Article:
World’s First Ultrasound That “Jump-starts” the Brain Out of Coma

World’s First Ultrasound That “Jump-starts” the Brain Out of Coma

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Highlights:
  • Non-invasive technique called low intensity focused ultrasound pulsation (LIFUP) jump-starts the nonfunctioning neural circuits and brings man out of coma.
  • LIFUP produces direct neuro-modulation of nuclei in the thalamus non-invasively and without affecting intervening tissues.
  • The patient was able to regain consciousness and language comprehension three days after the experimental treatment.
  • The technique opens a new door to help treat human patients suffering from disorder of consciousness (DOC).
An ultrasound technique called low intensity focused ultrasound pulsation (LIFUP) was used by a team of doctors to "jump-start" the non-functioning neural circuits of the brain to awaken a 25-year-old man from coma. The ultrasound which has been successful multiple times in animal models, has for the first time proved effective in waking up a human from a disorder of consciousness. The UCLA study is published in the journal Brain Stimulation.

The Problem of Waking up Asleep

Modern science has it made it possible to treat and increase survival rates of even the most severe brain injuries causing coma. However, a significant number of patients that recover from coma, do not achieve complete recovery and wake up to a disorder of consciousness, like vegetative state or minimally conscious state. These states cause the patients to lose all autonomy with no treatment options available, putting a great amount of emotional and financial stress on the family.

The Non-invasive Ultrasound that can Wake you up from Coma

The low-intensity focused ultrasound pulsation (LIFUP) study was led by Martin Monti, a UCLA associate professor of psychology and neurosurgery. The first man to ever have received the treatment has made great progress after waking up from coma.
World’s First Ultrasound That “Jump-starts” the Brain Out of Coma

The treatment method uses sonic waves to stimulate the neurons in the part of the brain called thalamus which is the center for information processing. While there are other neuro-modulatory techniques like deep brain stimulation (DBS) and transcranial direct current stimulation (tDCS), they have severe limitations. In addition to not being able to increase a patients behavioral responsiveness, DBS is an invasive surgical procedure that requires the implantation of devices into the body that can lead to damage to surrounding tissue. tDCS, on the other hand is non-invasive, but does not achieve direct neuro-modulation, it does so by stimulating other parts of the brain which are in contact with the thalamus, like the pre frontal cortex.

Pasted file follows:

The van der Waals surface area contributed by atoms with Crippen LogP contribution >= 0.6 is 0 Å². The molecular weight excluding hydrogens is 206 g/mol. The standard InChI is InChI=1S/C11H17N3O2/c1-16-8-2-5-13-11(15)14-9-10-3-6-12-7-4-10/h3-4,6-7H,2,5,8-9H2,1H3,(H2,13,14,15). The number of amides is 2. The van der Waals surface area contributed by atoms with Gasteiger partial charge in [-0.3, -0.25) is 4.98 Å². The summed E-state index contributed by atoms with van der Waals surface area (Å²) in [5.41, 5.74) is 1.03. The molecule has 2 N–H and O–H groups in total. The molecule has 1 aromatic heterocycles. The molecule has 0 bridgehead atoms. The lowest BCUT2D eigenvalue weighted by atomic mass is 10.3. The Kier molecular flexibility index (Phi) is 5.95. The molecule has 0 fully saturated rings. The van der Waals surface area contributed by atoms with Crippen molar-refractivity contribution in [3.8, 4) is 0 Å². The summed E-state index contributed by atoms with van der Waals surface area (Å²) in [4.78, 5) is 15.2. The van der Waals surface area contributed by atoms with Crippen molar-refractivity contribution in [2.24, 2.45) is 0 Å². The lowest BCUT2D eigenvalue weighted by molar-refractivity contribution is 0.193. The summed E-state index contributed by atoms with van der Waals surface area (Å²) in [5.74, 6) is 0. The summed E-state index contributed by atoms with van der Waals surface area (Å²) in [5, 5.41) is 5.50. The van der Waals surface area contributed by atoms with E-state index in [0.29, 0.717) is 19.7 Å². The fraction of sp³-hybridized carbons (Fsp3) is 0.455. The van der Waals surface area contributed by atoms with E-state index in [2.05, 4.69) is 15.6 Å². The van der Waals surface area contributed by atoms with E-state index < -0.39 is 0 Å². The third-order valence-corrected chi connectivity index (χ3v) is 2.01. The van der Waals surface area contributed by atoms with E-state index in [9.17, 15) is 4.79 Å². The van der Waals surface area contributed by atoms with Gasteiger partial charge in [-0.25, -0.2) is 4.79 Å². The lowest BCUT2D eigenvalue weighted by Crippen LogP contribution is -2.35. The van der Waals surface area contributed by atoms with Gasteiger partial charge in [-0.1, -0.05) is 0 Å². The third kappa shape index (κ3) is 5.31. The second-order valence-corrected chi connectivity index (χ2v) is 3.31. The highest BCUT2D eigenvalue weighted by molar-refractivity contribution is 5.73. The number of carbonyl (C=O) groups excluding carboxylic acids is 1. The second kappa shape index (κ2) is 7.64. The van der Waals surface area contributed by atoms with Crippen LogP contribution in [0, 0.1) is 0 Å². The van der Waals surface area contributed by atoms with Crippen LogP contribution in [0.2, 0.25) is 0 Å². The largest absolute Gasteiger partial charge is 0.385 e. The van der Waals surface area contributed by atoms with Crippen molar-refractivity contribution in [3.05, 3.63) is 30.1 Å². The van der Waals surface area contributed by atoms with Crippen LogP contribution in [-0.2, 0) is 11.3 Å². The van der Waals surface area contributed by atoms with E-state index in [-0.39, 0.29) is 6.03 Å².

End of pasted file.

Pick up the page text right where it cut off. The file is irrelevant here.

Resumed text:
LIFUP is an alternative procedure that can directly cause neuro-modulation in the nuclei of the thalamus by not causing any harm to the intervening tissues.

Limitations of the Study

It is important to remember that this is the first person to be given this experimental treatment and the results may not be applied to everyone who undergo this procedure. The research team plan on conducting trials to determine if LIFUP could be used consistently as a treatment for people who are in a coma.

Also, the success of this recovery cannot be fully credited to the ultrasound technique.

"It is possible that we were just very lucky and happened to have stimulated the patient just as he was spontaneously recovering," Monti said.

If the technique is found to be a success, this could open a new door to help treat patients suffering from a disorder of consciousness (DOC). Building a low-cost, portable device to help "wake up" patients completely from their comas, is also not far away.

References:
  1. World First: Ultrasound Used to "Jump-Start" Patient's Brain out of a Coma - (https://futurism.com/world-first-ultrasound-used-to-jump-start-patients-brain-out-of-a-coma/)
  2. Monti, M., Schnakers, C., Korb, A., Bystritsky, A. & Vespa, P. Non-Invasive Ultrasonic Thalamic Stimulation in Disorders of Consciousness after Severe Brain Injury: A First-in-Man Report. Brain Stimulation 9, 940-941 (2016).

Source-Medindia

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